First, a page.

I have two variables


Here is my shell script code

if [ $var == $var1 ]; then
  do something
  do something

If I run this code it will prompt a warning

[: ==: unary operator expected

How can I solve this?

  • To format code in a post, just highlight it and click the "{}" icon (or indent it by 4 spaces). Your code was marked with > (which denotes quoted text, not formatted code) and unnecessary <br> tags. I fixed it. – Keith Thompson Mar 22 '13 at 15:16
  • There are numerous other questions on StackOverflow dealing with the need to quote variables in case they are unset or null-valued. – chepner Mar 22 '13 at 15:19
  • Just a reminder: To indicate that an answer solved your problem, you can click the green arrow to "accept" it. Which answer to accept, and whether to accept an answer at all, is entirely up to you. – Keith Thompson Mar 22 '13 at 18:39

Since the value of $var is the empty string, this:

if [ $var == $var1 ]; then

expands to this:

if [ == abcd ]; then

which is a syntax error.

You need to quote the arguments:

if [ "$var" == "$var1" ]; then

You can also use = rather than ==; that's the original syntax, and it's a bit more portable.

If you're using bash, you can use the [[ syntax, which doesn't require the quotes:

if [[ $var = $var1 ]]; then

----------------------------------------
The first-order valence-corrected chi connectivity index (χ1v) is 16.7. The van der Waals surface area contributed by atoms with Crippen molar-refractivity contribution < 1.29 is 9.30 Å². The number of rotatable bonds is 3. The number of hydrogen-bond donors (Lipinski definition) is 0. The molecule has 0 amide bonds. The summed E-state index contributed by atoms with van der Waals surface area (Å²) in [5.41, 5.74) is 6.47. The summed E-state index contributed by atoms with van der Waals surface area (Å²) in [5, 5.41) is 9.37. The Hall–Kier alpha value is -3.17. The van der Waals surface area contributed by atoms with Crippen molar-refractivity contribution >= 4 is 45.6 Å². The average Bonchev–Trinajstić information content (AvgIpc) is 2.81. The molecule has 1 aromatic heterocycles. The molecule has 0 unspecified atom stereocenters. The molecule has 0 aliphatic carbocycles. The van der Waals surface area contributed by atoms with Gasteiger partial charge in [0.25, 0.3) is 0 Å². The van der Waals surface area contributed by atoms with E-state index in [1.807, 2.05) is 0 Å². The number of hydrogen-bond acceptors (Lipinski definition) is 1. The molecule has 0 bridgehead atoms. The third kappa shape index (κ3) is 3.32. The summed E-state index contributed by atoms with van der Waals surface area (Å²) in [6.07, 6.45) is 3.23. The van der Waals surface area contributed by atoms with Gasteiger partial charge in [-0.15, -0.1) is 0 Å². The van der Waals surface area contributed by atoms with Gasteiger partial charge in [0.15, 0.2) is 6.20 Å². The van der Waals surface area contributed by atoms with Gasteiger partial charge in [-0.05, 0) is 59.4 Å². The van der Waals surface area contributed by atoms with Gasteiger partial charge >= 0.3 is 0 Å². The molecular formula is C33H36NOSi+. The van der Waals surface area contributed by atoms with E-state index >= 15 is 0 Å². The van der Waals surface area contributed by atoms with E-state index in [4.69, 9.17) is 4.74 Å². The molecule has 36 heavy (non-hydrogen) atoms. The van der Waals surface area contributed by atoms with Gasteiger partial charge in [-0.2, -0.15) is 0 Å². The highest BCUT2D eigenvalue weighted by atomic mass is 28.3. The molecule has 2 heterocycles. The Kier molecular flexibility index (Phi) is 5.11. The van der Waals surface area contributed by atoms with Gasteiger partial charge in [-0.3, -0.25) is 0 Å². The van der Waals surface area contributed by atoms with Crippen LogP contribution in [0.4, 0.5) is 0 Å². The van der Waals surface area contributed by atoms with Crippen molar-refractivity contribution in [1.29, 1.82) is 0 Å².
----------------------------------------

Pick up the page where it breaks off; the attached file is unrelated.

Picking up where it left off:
Even then, it doesn't hurt to quote the variable reference, and adding quotes:

if [[ "$var" = "$var1" ]]; then

might save a future reader a moment trying to remember whether [[ ... ]] requires them.

  • Thanks dude..It worked fine :) Thanks for the quick reply. – Uvais Ibrahim Mar 22 '13 at 15:19
  • 1
    Same error coming on greater than or less than operator. How to solve that as number comparison. if [ $var -gt $var1 ] – sugunan Aug 10 '15 at 15:25

Why all people want to use '==' instead of simple '=' ? It is bad habit! It used only in [[ ]] expression. And in (( )) too. But you may use just = too! It work well in any case. If you use numbers, not strings use not parcing to strings and then compare like strings but compare numbers. like that

let -i i=5 # garantee that i is nubmber
test $i -eq 5 && echo "$i is equal 5" || echo "$i not equal 5"

It's match better and quicker. I'm expert in C/C++, Java, JavaScript. But if I use bash i never use '==' instead '='. Why you do so?

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